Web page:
By HEATHER TURK
Front Row Features Film Critic
Like the raunch-coms “Superbad” and “Bridesmaids” before it, don’t judge “Blockers” based off of its trailers alone.
The R-rated comedy, which focuses on three parents (played by Leslie Mann, WWE Superstar John Cena and Ike Barinholtz) trying to stop their daughters from losing their virginity on prom night, might look kind of dumb and predictable, but the film is actually a pretty smart coming-of-age story that ultimately treats teenagers with a lot of respect.
Although it might not be an instant classic like “Superbad,” the movie does a decent job of balancing its humorous and heartfelt moments and may even make parents—especially those raising teenagers of their own—tear up at the end.
On the surface, the story by brothers Brian and Jim Kehoe (“Overachievers”) and directed by “Pitch Perfect” scribe Kay Cannon, is nothing new. Three childhood friends—Julie (Kathryn Newton, “Big Little Lies”), Kayla (Geraldine Viswanathan, “Miracle Workers”) and Sam (Gideon Adlon, “American Crime”)—make a pact with each other to have sex for the first time on prom night after Julie tells her BFFs that she’s planning on finally sleeping with her boyfriend, Austin (Graham Phillips, “The Good Wife”), after the dance. Even though Kayla and Sam aren’t in serious relationships, they decide to sleep with their prom dates, too, so that the three friends will always be bonded by the shared experience of losing their virginity on the same night.
When Julie accidentally leaves the messaging app running on her laptop, though, her mother Lisa (Mann, “Knocked Up”) sees the series of texts she’s been exchanging with Kayla and Sam on the way to the dance talking about the life-changing night ahead. After cracking the tough-to-decipher eggplant emoji codes, Lisa and Kayla’s father Mitchell (Cena, “Trainwreck”) decide to go to the dance to stop the girls from making a huge mistake.
Sam’s father Hunter (Barinholtz, “Neighbors”), however, tries to stop the two overprotective parents from ruining their daughters’ night, as he’s not worried about Sam doing anything since he’s pretty sure she’s gay and just going with a male friend (Jimmy Bellinger, “Liv and Maddie”). When he sees Sam kissing her date at the dance, though, he quickly joins Lisa and Mitchell in their quest to stop the girls from going through with their pact, as he’s convinced she’s being pressured into a situation she doesn’t want to be in and needs to start being true to herself.
What makes “Blockers” so enjoyable isn’t the hilarious situations that follow as Lisa, Mitchell and Hunter try to track down their daughters after they leave the dance and stop them from having sex, but the film’s heartfelt climax as each parent-daughter duo realizes what’s truly right for their individual situation. Sure, the beer butt chugging scene shown in the trailers with Cena is funny, and there’s a hilarious moment where the three parents think they’ve caught up with Julie too late only to realize they’re watching Austin’s parents (played by “Office Space’s” Gary Cole and “Showgirls’” Gina Gershon) indulging in a little prom night action of their own, but “Blockers” truly shines when it’s being serious and heartfelt. Sam’s coming out storyline, in particular, is handled very sweetly, and Adlon does a phenomenal job of stealing the spotlight away from her more seasoned adult co-stars.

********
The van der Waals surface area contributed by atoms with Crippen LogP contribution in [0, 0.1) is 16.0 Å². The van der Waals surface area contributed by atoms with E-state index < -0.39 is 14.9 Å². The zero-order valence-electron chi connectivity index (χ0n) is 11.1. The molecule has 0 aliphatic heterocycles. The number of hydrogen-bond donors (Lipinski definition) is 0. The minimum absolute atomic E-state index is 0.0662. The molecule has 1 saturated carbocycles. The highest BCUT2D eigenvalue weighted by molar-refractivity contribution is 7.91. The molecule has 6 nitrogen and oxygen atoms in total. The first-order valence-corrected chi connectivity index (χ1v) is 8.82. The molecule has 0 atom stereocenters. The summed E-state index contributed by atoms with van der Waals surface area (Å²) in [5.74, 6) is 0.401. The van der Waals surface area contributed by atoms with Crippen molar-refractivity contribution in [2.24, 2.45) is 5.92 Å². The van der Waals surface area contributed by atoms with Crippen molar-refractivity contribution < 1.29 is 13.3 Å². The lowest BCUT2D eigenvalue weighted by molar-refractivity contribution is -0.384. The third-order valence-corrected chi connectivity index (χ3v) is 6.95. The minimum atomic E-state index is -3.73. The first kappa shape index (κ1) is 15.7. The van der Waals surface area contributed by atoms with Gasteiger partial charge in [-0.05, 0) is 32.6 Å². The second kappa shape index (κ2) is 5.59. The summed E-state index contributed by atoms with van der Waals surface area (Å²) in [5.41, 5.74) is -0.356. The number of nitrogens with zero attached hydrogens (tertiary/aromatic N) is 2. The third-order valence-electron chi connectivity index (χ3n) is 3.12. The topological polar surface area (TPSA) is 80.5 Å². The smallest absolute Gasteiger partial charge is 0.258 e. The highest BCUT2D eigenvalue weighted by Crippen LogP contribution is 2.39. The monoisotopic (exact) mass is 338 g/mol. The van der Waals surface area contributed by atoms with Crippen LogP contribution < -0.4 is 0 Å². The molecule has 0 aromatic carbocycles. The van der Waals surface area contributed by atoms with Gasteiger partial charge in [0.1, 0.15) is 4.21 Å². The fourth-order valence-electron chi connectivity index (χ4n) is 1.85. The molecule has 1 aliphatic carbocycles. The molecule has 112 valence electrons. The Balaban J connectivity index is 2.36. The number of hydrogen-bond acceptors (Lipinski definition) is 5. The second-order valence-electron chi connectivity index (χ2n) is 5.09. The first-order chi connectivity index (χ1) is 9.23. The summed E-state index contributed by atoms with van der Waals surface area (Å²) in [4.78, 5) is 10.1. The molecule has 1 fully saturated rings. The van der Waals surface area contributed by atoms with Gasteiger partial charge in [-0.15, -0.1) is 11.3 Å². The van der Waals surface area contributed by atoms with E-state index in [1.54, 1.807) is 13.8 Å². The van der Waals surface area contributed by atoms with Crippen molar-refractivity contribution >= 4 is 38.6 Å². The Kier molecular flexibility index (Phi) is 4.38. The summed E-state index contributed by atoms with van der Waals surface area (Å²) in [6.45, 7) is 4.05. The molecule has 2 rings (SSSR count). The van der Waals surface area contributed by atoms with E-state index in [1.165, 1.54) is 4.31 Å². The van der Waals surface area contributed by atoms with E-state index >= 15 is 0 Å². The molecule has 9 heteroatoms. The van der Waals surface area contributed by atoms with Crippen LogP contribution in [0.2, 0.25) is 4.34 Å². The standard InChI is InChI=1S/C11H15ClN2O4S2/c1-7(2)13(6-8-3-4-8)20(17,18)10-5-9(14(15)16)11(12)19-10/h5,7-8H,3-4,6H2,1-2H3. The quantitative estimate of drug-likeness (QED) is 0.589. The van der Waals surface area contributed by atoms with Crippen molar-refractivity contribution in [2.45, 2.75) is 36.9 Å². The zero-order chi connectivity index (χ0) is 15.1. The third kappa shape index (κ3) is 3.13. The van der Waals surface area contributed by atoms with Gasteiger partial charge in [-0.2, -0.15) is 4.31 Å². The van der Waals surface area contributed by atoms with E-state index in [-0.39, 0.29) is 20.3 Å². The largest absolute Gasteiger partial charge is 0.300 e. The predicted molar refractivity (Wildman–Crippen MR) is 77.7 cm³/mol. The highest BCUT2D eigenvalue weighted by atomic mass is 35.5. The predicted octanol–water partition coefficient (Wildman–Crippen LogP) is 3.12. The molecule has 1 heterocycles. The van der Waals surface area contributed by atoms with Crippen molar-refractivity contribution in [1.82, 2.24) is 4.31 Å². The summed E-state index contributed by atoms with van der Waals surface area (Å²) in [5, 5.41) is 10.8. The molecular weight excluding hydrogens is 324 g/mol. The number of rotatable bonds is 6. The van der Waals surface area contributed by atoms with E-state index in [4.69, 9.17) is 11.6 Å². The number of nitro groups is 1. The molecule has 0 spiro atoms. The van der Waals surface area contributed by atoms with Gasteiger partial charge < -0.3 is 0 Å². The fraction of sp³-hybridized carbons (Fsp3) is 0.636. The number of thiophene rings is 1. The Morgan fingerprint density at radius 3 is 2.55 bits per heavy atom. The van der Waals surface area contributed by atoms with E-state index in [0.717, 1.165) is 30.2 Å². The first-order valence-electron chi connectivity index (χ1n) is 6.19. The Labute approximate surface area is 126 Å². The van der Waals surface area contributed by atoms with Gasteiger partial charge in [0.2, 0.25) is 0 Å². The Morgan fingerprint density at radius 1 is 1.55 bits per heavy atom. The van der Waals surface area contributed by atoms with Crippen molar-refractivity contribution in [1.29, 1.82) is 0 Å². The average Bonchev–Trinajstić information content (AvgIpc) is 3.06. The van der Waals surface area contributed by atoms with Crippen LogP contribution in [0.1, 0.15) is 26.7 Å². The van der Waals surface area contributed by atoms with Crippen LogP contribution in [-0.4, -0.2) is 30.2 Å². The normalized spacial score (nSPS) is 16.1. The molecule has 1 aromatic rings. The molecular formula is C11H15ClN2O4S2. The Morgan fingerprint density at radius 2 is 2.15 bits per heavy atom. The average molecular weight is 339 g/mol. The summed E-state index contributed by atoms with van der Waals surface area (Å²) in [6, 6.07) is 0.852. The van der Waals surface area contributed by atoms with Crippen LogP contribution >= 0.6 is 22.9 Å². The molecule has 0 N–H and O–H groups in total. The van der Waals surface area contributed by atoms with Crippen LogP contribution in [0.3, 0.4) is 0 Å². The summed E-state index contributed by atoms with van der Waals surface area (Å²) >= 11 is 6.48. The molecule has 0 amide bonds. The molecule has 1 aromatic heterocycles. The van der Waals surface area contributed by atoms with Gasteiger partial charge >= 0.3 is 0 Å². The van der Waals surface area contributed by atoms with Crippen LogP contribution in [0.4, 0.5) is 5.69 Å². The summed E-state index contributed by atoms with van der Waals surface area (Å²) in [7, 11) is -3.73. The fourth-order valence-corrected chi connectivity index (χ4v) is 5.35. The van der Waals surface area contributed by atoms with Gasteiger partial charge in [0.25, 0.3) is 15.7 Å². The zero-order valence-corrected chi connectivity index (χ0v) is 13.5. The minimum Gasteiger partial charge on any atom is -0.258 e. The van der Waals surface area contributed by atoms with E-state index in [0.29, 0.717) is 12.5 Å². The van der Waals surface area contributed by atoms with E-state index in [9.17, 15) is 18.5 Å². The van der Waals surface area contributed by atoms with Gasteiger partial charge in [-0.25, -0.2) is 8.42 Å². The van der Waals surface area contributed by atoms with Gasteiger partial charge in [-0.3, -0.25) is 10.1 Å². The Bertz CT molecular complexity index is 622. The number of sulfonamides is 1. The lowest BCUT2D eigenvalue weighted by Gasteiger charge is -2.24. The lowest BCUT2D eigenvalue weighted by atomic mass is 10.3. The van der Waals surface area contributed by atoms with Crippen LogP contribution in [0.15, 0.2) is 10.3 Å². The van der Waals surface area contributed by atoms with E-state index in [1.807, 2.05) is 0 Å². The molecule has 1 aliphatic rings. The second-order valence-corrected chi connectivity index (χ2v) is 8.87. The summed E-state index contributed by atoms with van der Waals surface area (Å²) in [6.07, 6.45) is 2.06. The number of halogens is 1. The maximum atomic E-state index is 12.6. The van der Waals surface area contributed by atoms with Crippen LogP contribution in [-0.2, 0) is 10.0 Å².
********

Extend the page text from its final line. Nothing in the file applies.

Viswanathan also holds her own when sharing the screen with Cena, who out of the three lead adult actors, easily gets the most laughs during the film. Mann, as always, is terrific as single mom Lisa, and shows audiences once again how she’s one of Hollywood’s most underappreciated comedic actors. Barinholtz does a great job, too, as divorced dad Hunter, making sure his character never once comes across as too sleazy even though he’s more excited for his estranged daughter’s prom night than she is.
While the plot may be nothing original, props go to the Kehoe brothers for not peppering “Blockers” with some pretty easy cliches. Not only does the film ultimately showcase three very different young women realizing what’s truly right for them by the story’s end, but there’s no forced romance between the three parents, even though two of them are single and it seems as though Mitchell might be in a loveless marriage and hitting on Lisa at first. It’s refreshing to see that, despite the fact that audiences feel like they know what’s about to unfold on-screen, getting from Point A to Point B isn’t completely predictable.
The Kehoes also do a great job of addressing the role-reversal situation in “Blockers” by having Mitchell’s wife Marcie (Sarayu Blue, “No Tomorrow”) yell at Lisa, Mitchell and Hunter about trying to make their daughters’ decisions for them and the double standard of how guys are often celebrated for getting lucky at prom while girls are told they’re making a mistake. It’s nice to see an educated adult on-screen actually believe that their high school senior is capable of making the correct decision for themselves.
When all is said and done, “Blockers” is a lot like a modern-day, female “Superbad,” which makes sense because the film was produced by “Superbad” writers/producers Seth Rogen and Evan Goldberg. It’s raunchy, it’s funny, it talks about an important moment in a teenager’s life—and at its core is actually very heartfelt. “Blockers” may not be a laugh-a-minute riot like “Superbad,” but audiences will definitely be smiling throughout. It’s the perfect film for parents to watch with their own teenage daughters just before prom season—if their kids aren’t too embarrassed to be seen at the theater with them.